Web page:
At a time when the two Koreas are seeking to defuse tension through talks, Beijing's unilateral launch last week of controversial aviation routes constituted a provocation undermining regional security. On Jan. 4, China launched the northbound M503 flight route along with three east-west extension routes — without prior negotiations with Taiwan. We solemnly protest this reckless behavior, which raises concerns over cross-Strait stability and regional aviation safety.

DACA good for politicians, not Trump

The Deferred Action for Childhood Arrivals (DACA) executive order isn't good for working-class America. It's a matter of simple supply and demand: More people available for jobs means lower wages and benefits for all. So why are politicians from both parties trying to jam it down our throats?

Barry Goldwater campaigning in 1964. (Associated Press) ** FILE **

The sorehead losers of 2016 suggest a familiar solution

- The Washington Times

President Trump goes in for his annual physical Friday, and the doctors will only look at things like his blood pressure, listen to his heart, bang on his knees with a little rubber mallet and turn him around for the ever-popular prostate exam.

Illustration Wind Power by Greg Groesch for The Washington Times

A blow for energy security

The Trump administration took a blow this week from its own Federal Energy Regulatory Commission, which ruled against further subsidies to financially ailing coal and nuclear plants. The blow was deserved.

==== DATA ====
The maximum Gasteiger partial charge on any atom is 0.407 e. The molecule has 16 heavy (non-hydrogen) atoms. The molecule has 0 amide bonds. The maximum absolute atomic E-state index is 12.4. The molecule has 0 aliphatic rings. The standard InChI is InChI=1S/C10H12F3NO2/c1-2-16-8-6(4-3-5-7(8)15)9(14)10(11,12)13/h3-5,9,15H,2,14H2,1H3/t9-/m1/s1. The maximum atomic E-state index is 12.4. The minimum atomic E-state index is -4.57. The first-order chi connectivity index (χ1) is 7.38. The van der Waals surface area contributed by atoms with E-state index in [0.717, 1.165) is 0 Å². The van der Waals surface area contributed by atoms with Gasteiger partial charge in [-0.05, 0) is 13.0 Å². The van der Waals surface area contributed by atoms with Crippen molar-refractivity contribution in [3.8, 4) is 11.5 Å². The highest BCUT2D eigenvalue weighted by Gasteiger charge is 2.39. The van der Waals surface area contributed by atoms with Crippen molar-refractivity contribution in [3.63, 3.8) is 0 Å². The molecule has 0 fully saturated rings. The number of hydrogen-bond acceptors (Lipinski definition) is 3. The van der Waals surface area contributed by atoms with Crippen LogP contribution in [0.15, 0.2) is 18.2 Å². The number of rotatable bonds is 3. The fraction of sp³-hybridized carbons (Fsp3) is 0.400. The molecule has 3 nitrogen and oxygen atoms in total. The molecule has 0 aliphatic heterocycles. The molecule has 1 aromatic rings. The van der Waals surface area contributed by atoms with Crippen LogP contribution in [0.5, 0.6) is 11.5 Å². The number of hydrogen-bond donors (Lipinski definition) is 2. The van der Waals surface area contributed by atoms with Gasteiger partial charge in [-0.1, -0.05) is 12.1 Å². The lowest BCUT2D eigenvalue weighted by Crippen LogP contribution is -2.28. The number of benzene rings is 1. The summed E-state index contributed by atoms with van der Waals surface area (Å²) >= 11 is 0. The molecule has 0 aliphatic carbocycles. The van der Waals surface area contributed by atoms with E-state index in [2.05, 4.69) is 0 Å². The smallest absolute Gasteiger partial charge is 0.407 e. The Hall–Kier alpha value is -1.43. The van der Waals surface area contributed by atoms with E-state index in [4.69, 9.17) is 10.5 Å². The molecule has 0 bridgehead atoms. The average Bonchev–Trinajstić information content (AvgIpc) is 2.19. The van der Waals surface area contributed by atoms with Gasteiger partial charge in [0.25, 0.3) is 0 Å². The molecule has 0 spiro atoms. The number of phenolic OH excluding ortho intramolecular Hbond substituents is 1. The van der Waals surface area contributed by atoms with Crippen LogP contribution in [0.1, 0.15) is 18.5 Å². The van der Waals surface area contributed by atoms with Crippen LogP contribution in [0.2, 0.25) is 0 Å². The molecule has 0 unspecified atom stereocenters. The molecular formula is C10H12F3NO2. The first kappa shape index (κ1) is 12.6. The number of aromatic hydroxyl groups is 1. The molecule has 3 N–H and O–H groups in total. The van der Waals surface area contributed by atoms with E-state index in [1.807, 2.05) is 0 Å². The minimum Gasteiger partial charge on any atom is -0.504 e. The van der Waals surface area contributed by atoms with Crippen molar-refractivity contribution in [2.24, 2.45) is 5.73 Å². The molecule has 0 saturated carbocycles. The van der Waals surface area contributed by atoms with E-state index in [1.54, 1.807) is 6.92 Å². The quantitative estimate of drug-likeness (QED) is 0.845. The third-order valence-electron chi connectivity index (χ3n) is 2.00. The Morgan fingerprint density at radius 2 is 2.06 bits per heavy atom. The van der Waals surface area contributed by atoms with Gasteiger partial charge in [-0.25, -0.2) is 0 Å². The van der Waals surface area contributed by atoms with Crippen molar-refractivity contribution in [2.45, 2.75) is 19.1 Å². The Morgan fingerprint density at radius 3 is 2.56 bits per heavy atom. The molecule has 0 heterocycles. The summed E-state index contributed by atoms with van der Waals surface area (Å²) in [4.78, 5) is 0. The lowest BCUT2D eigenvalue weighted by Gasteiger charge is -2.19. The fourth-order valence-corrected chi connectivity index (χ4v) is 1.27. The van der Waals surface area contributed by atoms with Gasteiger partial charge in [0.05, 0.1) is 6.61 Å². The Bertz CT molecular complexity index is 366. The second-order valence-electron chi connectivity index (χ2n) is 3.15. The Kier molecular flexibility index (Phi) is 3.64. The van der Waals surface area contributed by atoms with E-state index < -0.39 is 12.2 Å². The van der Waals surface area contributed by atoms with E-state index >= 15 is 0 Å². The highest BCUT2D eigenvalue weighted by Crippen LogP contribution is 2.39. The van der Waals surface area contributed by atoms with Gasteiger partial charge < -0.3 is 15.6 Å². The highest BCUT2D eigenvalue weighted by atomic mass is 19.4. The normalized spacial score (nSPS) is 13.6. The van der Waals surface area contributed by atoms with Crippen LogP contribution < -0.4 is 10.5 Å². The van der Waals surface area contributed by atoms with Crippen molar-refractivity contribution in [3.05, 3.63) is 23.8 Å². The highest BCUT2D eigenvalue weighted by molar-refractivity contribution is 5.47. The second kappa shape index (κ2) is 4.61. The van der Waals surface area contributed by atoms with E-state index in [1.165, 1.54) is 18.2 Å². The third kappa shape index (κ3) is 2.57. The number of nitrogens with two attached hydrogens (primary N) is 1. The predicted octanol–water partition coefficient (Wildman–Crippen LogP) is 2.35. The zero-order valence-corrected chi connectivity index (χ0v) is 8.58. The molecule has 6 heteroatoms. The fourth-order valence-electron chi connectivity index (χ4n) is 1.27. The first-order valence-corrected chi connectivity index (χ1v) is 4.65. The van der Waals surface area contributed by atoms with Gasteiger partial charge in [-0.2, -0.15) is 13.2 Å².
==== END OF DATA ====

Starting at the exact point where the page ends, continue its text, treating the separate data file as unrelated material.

In this June 5, 2017, photo, a worker stacks merchandise outside a Walmart in Salem, N.H. Walmart is boosting its starting salary for U.S. workers to $11 an hour, giving a one-time $1,000 cash bonus to eligible employees and expanding its maternity and parental leave benefits. The retailer said Thursday, Jan. 11, 2018, changes to its compensation and benefits policy will impact more than a million hourly workers in the U.S., with the wage increase effective next month. (AP Photo/Elise Amendola, File)

Tax cuts hit home

"Don't cut corporate taxes," they said. "The riches will only be used for share buybacks and executive perks," they said. "The workers won't actually benefit," they said. It's already looking like "they" didn't know what they were talking about.

U.S. Vice President Mike Pence sgreets troops in a hangar at Bagram Air Base in Afghanistan on Thursday, Dec. 21, 2017. Mandel Ngan/Pool via AP) **FILE**

Looking for help on the Afghanistan problem

The West cannot solve the problem of Afghanistan alone. The U.S. and its European allies can treat the symptoms, but they can only stave off the absolute disaster for a period of time, at the cost of much blood and treasure.